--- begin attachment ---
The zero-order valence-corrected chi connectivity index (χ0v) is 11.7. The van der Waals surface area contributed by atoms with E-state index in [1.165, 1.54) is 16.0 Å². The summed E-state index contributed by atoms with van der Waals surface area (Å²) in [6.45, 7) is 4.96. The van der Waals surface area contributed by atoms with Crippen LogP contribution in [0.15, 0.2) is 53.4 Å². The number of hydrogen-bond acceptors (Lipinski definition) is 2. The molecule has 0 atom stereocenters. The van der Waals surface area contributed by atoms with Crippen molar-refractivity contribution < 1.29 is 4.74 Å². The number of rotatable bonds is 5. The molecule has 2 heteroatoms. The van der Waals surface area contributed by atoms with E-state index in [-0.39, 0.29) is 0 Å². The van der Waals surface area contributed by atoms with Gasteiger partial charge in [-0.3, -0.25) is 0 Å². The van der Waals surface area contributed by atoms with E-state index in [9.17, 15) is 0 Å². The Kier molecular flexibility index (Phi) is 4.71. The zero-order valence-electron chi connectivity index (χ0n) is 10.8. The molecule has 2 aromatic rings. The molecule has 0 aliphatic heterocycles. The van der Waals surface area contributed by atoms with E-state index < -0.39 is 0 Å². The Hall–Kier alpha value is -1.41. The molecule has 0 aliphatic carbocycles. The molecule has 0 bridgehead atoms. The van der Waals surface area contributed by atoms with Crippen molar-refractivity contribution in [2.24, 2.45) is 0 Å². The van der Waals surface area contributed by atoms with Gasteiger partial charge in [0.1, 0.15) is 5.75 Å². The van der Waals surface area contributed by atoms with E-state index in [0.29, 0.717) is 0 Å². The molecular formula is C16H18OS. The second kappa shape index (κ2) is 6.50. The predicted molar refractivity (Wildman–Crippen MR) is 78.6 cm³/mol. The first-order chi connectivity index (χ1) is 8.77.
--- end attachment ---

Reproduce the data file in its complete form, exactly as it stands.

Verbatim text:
The zero-order valence-corrected chi connectivity index (χ0v) is 11.7. The van der Waals surface area contributed by atoms with E-state index in [1.165, 1.54) is 16.0 Å². The summed E-state index contributed by atoms with van der Waals surface area (Å²) in [6.45, 7) is 4.96. The van der Waals surface area contributed by atoms with Crippen LogP contribution in [0.15, 0.2) is 53.4 Å². The number of hydrogen-bond acceptors (Lipinski definition) is 2. The molecule has 0 atom stereocenters. The van der Waals surface area contributed by atoms with Crippen molar-refractivity contribution < 1.29 is 4.74 Å². The number of rotatable bonds is 5. The molecule has 2 heteroatoms. The van der Waals surface area contributed by atoms with E-state index in [-0.39, 0.29) is 0 Å². The van der Waals surface area contributed by atoms with Gasteiger partial charge in [-0.3, -0.25) is 0 Å². The van der Waals surface area contributed by atoms with E-state index in [9.17, 15) is 0 Å². The Kier molecular flexibility index (Phi) is 4.71. The zero-order valence-electron chi connectivity index (χ0n) is 10.8. The molecule has 2 aromatic rings. The molecule has 0 aliphatic heterocycles. The van der Waals surface area contributed by atoms with E-state index < -0.39 is 0 Å². The Hall–Kier alpha value is -1.41. The molecule has 0 aliphatic carbocycles. The molecule has 0 bridgehead atoms. The van der Waals surface area contributed by atoms with Crippen molar-refractivity contribution in [2.24, 2.45) is 0 Å². The van der Waals surface area contributed by atoms with Gasteiger partial charge in [0.1, 0.15) is 5.75 Å². The van der Waals surface area contributed by atoms with E-state index in [0.29, 0.717) is 0 Å². The molecular formula is C16H18OS. The second kappa shape index (κ2) is 6.50. The predicted molar refractivity (Wildman–Crippen MR) is 78.6 cm³/mol. The first-order chi connectivity index (χ1) is 8.77.